We found 7 Reddit comments about Fundamental Methods of Mathematical Economics. Here are the top ones, ranked by their Reddit score.
Math econ isn't a sub-field of, it's a set of mathematical tools used in econ. You can't specialize in math econ in grad school.
Chiang and Wainright and Simon and Blume are what you want to at least cover the basics. Although most if not all of it will be review which is the intention.
The only possible issue I see is your selection of textbook: Principles of Mathematical Economics - I've honestly never heard of this book.
The graduate school go-to textbook is Mathematics for Economists by Simon and Blume. However, I think this book would be overkill for you, as it is geared towards pure, PhD level, economics. Also, I was in a similar place to you, with respect to mathematical training at one point, and Simon & Blume proved to be too large a leap.
My advice would be to use one of the following books (in order of my preference):
1. Essential Mathematics for Economic Analysis by Sydsaeter
2. Mathematics for Economics
3. Fundamental Methods of Mathematical Economics
They'll bring your basic command, of the basic required mathematics up to scratch AND these books cover linear algebra. You will also then be in a good place to tackle Simon & Blume if you ever need to in the future. Another piece of advice: PRACTISE PRACTISE PRACTISE. For what you are doing, you don't need to have a deep understanding of the mathematics you are using BUT, you do need to be very comfortable with applying the techniques.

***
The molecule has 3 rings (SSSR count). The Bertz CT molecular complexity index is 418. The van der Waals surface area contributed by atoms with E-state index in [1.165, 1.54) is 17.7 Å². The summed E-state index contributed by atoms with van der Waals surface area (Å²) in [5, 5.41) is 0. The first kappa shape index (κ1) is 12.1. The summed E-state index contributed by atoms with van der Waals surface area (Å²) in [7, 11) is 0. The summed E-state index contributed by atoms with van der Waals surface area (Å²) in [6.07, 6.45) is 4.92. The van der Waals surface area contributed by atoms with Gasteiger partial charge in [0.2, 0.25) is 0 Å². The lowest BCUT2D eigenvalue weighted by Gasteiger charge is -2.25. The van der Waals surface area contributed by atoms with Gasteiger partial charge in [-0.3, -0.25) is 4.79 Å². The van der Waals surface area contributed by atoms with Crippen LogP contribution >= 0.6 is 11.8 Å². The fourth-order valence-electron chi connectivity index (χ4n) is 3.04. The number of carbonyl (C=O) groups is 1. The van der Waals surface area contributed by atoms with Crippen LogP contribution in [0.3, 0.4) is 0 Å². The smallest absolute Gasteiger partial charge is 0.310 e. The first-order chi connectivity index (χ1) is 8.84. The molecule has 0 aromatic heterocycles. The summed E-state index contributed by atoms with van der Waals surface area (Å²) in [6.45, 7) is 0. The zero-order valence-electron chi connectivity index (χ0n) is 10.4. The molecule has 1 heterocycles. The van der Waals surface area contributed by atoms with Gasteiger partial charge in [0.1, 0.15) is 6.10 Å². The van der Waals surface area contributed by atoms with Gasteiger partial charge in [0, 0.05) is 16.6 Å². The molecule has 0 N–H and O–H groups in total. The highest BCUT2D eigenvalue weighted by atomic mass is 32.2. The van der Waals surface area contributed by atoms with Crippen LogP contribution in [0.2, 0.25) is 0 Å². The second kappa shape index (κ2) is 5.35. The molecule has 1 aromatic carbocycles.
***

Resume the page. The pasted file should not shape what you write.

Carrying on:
So, as you are working through (for instance) Sydsaeter, I would be attempting the related practice questions you find in:
Freedman, Pisani, and Purves is the text I have used for teaching undergrads. Maybe start there for a refresher on probability theory, then move to Degroot and Schervish after if you have time/desire. FPP is very basic and mostly intuition, then DS gets more technical.
You should also brush up on calculus. At least be able to take (and understand) first and second partials. This will save you a lot of trouble later. Then work on linear algebra. Although you’re a psych person, a very good text that will give the basics of both calculus and linear algebra is Chiang and Wainwright, a math Econ book. Despite the difference in substance, it’s the most lucid as well as basic of texts I know of on the subject. So if you’ve never done calculus or linear algebra, this is a good place to start. Chapters 4-7 for basics, 8-10 for more fun.
You can definitely find used, older editions, and international versions that are relatively cheap.
not 100% business, but it is still one of my favs. Fundamental Methods of Mathematical Economics
Also, in my wish list:
This. Chiang is the easiest to read and comprehend, while Simon and Blume go into the technical aspects with more proofs and rigor. I took the graduate level mathematical economics as an undergrad and we used Chiang. As a PhD student now, we use Simon and Blume; although I certainly reference Chiang a lot.
Chaing : http://www.amazon.com/Fundamental-Methods-Mathematical-Economics-Wainwright/dp/0070109109/ref=sr_1_1?ie=UTF8&amp;qid=1382493346&amp;sr=8-1&amp;keywords=chiang+economics
S& B : http://www.amazon.com/Mathematics-Economists-Carl-P-Simon/dp/0393957330/ref=sr_1_1?ie=UTF8&amp;qid=1382493357&amp;sr=8-1&amp;keywords=simon+and+blume
Chaing's "Fundamental Methods of Mathematical Economics," link here, sounds like what you want. It's a middling undergrad-level text.
Pra ver o que vai pegar de matemática leia o Chiang (acha fácil pra baixar na internet)
Pra entender como evoluiu e o estado atual da macroeconomia leia este texto do Mankiw.
Pra entender os blocos fundamentais da microeconomia (de tudo em economia na verdade) leia os 4 primeiros capítulos do Varian.